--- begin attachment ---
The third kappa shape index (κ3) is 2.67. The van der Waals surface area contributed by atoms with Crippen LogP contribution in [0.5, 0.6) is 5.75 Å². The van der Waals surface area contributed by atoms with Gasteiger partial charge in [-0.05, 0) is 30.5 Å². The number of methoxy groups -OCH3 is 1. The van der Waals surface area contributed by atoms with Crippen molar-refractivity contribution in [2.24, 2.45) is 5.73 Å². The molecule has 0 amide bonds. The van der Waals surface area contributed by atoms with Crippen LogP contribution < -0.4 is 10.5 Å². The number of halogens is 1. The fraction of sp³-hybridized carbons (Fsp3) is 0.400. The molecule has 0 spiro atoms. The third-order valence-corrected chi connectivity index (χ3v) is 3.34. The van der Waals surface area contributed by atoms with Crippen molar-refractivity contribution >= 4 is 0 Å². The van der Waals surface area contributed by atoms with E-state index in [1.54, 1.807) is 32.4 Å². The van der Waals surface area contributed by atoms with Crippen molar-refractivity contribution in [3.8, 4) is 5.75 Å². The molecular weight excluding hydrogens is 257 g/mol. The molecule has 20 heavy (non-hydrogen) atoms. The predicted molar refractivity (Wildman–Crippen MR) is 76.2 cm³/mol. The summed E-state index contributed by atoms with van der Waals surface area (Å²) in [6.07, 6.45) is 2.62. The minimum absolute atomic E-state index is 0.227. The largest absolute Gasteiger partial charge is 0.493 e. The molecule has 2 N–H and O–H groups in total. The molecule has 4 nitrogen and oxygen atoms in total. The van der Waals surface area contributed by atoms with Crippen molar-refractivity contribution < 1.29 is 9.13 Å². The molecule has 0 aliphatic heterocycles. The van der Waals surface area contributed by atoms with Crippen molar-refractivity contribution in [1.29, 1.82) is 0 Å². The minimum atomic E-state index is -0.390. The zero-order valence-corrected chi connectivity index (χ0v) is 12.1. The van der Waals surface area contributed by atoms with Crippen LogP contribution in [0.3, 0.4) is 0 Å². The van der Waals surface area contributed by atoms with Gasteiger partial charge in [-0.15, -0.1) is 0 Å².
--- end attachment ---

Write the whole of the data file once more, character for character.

The third kappa shape index (κ3) is 2.67. The van der Waals surface area contributed by atoms with Crippen LogP contribution in [0.5, 0.6) is 5.75 Å². The van der Waals surface area contributed by atoms with Gasteiger partial charge in [-0.05, 0) is 30.5 Å². The number of methoxy groups -OCH3 is 1. The van der Waals surface area contributed by atoms with Crippen molar-refractivity contribution in [2.24, 2.45) is 5.73 Å². The molecule has 0 amide bonds. The van der Waals surface area contributed by atoms with Crippen LogP contribution < -0.4 is 10.5 Å². The number of halogens is 1. The fraction of sp³-hybridized carbons (Fsp3) is 0.400. The molecule has 0 spiro atoms. The third-order valence-corrected chi connectivity index (χ3v) is 3.34. The van der Waals surface area contributed by atoms with Crippen molar-refractivity contribution >= 4 is 0 Å². The van der Waals surface area contributed by atoms with E-state index in [1.54, 1.807) is 32.4 Å². The van der Waals surface area contributed by atoms with Crippen molar-refractivity contribution in [3.8, 4) is 5.75 Å². The molecular weight excluding hydrogens is 257 g/mol. The molecule has 20 heavy (non-hydrogen) atoms. The predicted molar refractivity (Wildman–Crippen MR) is 76.2 cm³/mol. The summed E-state index contributed by atoms with van der Waals surface area (Å²) in [6.07, 6.45) is 2.62. The minimum absolute atomic E-state index is 0.227. The largest absolute Gasteiger partial charge is 0.493 e. The molecule has 2 N–H and O–H groups in total. The molecule has 4 nitrogen and oxygen atoms in total. The van der Waals surface area contributed by atoms with Crippen molar-refractivity contribution < 1.29 is 9.13 Å². The molecule has 0 aliphatic heterocycles. The van der Waals surface area contributed by atoms with Crippen molar-refractivity contribution in [1.29, 1.82) is 0 Å². The minimum atomic E-state index is -0.390. The zero-order valence-corrected chi connectivity index (χ0v) is 12.1. The van der Waals surface area contributed by atoms with Crippen LogP contribution in [0.3, 0.4) is 0 Å². The van der Waals surface area contributed by atoms with Gasteiger partial charge in [-0.15, -0.1) is 0 Å².